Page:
Self-pity is that feeling where we continue to go over and over again of all the hurts that have put us where we are today!

We waste hours and days in our self-wallowing.”

RESOURCE
(C) The Promises of Depressed Anonymous, (2002) Depressed Anonymous Publications. Lpuisville, KY. Pages 13-14.

Promise # 5 of the Promises of Depressed Anonymous.

Promise # 5 : No matter how far down the scale we have gone, we see how our experiences can benefit others.

“Some of us have attempted suicide. A few of us more than a few times. We had despaired of ever finding peace or hope. We believe that we had no future and that our yesterdays were as hopeless as our today’s.

It was hard to attend our first Depressed Anonymous meeting. We felt horribly alone. We just know that no one in the group has been through what we have been through. But as we listened and watched the other members of the group speak – we saw ourselves in their stories.

Personally I believe that whatever you give out to others is the amount that comes back to us. Our experiences can usually help another. An experience such as depression is so isolating, so predictable in its misery that it is bound to have had an impression upon us that it changed our life. And then when our life is changed for the better – thanks to DA and the fellowship that we have to share it with those still suffering.

Ironically, it appears that the farther we have gone down in mood– and up again in our recovery -the more powerful is this experience. They see the after and hear how it was before we got involved in the fellowship.

The fact that we have recovered so completely is in itself a message of tremendous hope for those who are newcomers to the group.

Isn’t it amazing that those who can do the most for those still suffering are those who have worked themselves out of the pit of isolation and depression.”

Copyright (c) The Promises of Depressed Anonymous (2002) Depressed Anonymous Publications. Louisville, Ky. (Page 12).

Do we believe nothing will ever change? A response from The Promises of Depressed Anonymous. #1

Excerpts from The Promises of Depressed Anonymous (2002) Depressed Anonymous Publications. Louisville, KY.

++++++ FOLLOW THE DISCUSSION/COMMENTARY ON THE PROMISES EACH DAY +++++++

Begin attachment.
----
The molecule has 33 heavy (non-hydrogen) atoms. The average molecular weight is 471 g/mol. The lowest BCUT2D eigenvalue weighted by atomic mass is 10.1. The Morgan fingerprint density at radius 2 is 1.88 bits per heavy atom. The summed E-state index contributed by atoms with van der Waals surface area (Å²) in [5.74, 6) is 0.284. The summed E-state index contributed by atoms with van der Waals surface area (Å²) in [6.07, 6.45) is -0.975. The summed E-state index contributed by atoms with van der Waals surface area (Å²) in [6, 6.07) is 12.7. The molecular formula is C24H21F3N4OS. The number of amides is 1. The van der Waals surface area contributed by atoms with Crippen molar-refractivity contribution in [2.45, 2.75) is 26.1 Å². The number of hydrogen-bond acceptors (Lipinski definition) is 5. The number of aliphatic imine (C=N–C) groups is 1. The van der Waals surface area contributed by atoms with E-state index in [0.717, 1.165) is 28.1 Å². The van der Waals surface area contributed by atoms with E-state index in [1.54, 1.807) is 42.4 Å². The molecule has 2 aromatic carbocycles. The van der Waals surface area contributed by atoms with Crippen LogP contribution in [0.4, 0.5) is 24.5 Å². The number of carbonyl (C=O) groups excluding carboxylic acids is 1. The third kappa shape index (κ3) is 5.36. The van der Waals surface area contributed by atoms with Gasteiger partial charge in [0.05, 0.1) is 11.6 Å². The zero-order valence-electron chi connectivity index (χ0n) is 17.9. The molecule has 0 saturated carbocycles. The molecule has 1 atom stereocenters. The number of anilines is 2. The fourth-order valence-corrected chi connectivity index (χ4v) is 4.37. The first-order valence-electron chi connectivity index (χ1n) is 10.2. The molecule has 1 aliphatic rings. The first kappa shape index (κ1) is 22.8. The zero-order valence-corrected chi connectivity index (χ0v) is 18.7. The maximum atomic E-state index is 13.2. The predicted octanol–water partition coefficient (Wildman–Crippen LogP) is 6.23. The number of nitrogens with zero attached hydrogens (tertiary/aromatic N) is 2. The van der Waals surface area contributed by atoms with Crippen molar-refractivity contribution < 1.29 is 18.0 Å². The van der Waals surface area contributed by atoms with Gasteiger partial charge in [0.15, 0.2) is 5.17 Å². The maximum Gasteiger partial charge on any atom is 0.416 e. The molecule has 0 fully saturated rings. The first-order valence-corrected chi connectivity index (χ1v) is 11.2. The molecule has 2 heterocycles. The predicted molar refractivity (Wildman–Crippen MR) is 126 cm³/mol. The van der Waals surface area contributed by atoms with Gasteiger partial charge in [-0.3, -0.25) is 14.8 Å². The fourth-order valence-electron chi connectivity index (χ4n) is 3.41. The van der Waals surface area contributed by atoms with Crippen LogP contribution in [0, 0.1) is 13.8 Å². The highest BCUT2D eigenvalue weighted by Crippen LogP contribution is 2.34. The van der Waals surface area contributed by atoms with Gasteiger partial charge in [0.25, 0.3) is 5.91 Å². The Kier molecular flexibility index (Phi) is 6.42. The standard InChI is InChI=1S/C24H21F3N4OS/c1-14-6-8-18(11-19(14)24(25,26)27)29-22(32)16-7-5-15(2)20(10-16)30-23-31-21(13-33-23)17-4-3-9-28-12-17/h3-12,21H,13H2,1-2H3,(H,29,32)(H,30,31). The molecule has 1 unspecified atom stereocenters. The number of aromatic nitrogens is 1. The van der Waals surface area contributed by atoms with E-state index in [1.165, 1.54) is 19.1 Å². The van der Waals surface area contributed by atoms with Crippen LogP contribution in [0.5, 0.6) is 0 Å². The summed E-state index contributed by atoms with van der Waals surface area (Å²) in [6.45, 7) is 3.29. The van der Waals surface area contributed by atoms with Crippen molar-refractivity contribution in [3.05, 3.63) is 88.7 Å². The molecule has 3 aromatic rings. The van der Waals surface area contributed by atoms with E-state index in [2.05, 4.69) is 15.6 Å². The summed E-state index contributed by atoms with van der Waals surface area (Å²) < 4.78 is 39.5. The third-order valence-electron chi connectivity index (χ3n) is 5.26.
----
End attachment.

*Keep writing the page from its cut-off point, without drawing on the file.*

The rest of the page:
” I do believe that the pain of our depression originates from inside ourselves. We construct present day reality based on life experiences. The past is the predictor of the future. As it says in Depressed Anonymous, many of us hold the absolute belief that “since bad things happened to us in the past bad things will happen to us in the future. ” In other words – we have made up our minds – nothing will ever change. And of course this belief is what promotes and keeps our depression alive.”

The opposite of depression is spontaneity and vitality. When we are depressed we move about as in a fog. We are stuck. Since we desire everything to remain the same, that is, predictable, we in no way believe that life can be different for us. If we intend to stay stuck, we make the decision, choose to stay in the rut of being lifeless, hapless and hopeless.

As we change old beliefs into new ones we believe that things can change as things begin to change. We will begin to experience hope, light and joy.”

“… life doesn’t have to be lived alone in agony or misery.” (Depressed Anonymous, 3rd edition. (2011)Depressed Anonymous Publications. Louisville. Ky. Page 41.)
___________________________________________________________________________
NOTE:
Tomorrow our commentary on the Promises continues for Promise #1.

Copyright(c) The Promises of Depressed Anonymous (2002) Depressed Anonymous Publications. Louisville. Ky. Page 1-3. The 1st Promise of a total of 13 Promises.

Do I value myself?

“I am convinced that when I am depressing myself, that is, talking to myself and telling myself how bad and unacceptable that I am, I probably come across to others in in the same manner. When I try to please people I seem to be more depressed than before. I want to have other’s approval so much because I don’t really have a self that I can approve. It is only when I begin to value myself that other’s may or may not approve of me. When I begin to look on myself more positively, it will be alright with me, if someone disapproves of me.
The more I value myself, my word, and my future, the more my depression is gradually diminished. ”

Resource

(c) Higher Thoughts for down days: 365 daily thoughts and meditations for members of 12 step fellowship groups. Depressed Anonymous Publications. Louisville, KY. October 20. page 172.

Success should be replaced with the ideal of service. – Albert Einstein

SERVICE